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CEO outlines Data Dynamics StorageX trends, future features

Data Dynamics' CEO discusses upcoming StorageX software capabilities designed to help customers find, analyze, move and manage unstructured data in a hybrid cloud environment.

Data Dynamics CEO Piyush Mehta admitted he could not have envisioned the customer challenges his company would need to address as it marks its six-year anniversary.

The Teaneck, N.J., vendor focused on file migration when Mehta founded the company in 2012. But the Data Dynamics StorageX software has since added capabilities, such as analytics and native Amazon S3 API support, to help customers better understand and manage their data as they transition to hybrid cloud architectures. 

The StorageX software enables users to set policies to move files from one storage system to another, including on-premises or public cloud object storage, and to retrieve and manage their unstructured data. New features on the horizon include container support, NFSv4 namespace capabilities and greater integration with Microsoft's Active Directory, according to Mehta.

Mehta said Data Dynamics StorageX currently has more than 100 customers, including 25 Fortune 100 companies and six of the world's top 12 banks. He estimated more than 90% of customer data is stored on premises.

StorageX actually goes back to 2002, when it was developed by startup NuView for file virtualization. SAN switching vendor Brocade acquired NuView in 2006 and tried to use StorageX for a push into storage software. After Brocade's software strategy failed, it sold the StorageX intellectual property to Data Dynamics, which relaunched the software as a file migration tool in 2013.

In a Q&A, Mehta discussed the latest customer trends, upcoming product capabilities and recent pricing changes for Data Dynamics StorageX software.

How has the primary use case for Data Dynamics StorageX software changed over the one you initially envisioned?

Data Dynamics CEO Piyush MehtaPiyush Mehta

Piyush Mehta: What ended up happening is, year over year, as customers were leveraging StorageX for large-scale migrations, we realized a consistent challenge across environments. Customers lost track of understanding the data, lost track of owners, lost track of impact when they moved the data. And we realized that there's a business opportunity where we could add modules that can help do that.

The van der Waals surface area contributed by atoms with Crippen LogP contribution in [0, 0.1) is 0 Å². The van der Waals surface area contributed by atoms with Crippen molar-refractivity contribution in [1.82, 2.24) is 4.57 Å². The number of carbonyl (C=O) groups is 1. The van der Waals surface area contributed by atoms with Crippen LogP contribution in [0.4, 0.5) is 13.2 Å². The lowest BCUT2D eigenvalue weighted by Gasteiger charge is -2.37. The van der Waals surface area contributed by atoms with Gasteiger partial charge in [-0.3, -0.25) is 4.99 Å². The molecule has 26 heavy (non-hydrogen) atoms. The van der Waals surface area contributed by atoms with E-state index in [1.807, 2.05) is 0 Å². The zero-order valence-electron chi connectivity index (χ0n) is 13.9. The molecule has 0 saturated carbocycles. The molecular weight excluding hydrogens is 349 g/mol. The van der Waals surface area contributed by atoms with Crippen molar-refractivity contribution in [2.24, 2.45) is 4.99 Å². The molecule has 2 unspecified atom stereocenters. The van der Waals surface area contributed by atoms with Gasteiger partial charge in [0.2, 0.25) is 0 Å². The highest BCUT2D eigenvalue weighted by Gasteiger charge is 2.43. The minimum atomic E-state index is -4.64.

Think of this as ongoing lifecycle management of unstructured data that just keeps growing at 30%, 40%, 50% year over year. The second aspect to that was helping them move data not just to a NAS tier, but also to object storage, both on- and off-prem.

What are the latest customer trends?

Mehta: One theme that we continue to see is a cloud-first strategy regardless of vertical; every company, every CIO, every head of infrastructure talks about how they can leverage the cloud. The challenge is very few have a clearly defined strategy of what cloud means. And from a storage perspective, the bigger challenge for them is to understand what these legacy workloads are and where they can find workloads that can actually move to the cloud.

For born-in-the-cloud workloads, with applications that were started there, it's an easy starting point. But for the years and years of user and application data that's been gathered and collected, all on-prem, the question becomes: How do I manage that?

The second thing is a reality check that everything's not going to the public cloud, and everything's not going to stay local. There's going to be this hybrid cloud concept where certain data and certain applications will most likely -- at least for the foreseeable future -- reside locally. And then whatever is either not used, untouched, deep archive, those type of things can reside in the cloud.

Are customers more interested in using object storage in public or private clouds?

Mehta: It's a mixture. We do see huge interest in AWS and Glacier as a deep archive or dark data archive tier. At the same time, we see [NetApp's] StorageGrid, [IBM Cloud Object Storage, through its] Cleversafe [acquisition], Scality as something that customers are looking at or have deployed locally to tier large amounts of data -- but, again, data that's not necessarily active.

Do you find that people are more inclined to store inactive data than implement deletion policies?

Mehta: I still haven't seen the customer who says, 'It’s OK to delete.' You'll have the one-off exceptions where they may delete, but there's always this propensity to save, rather than delete, because I may need it.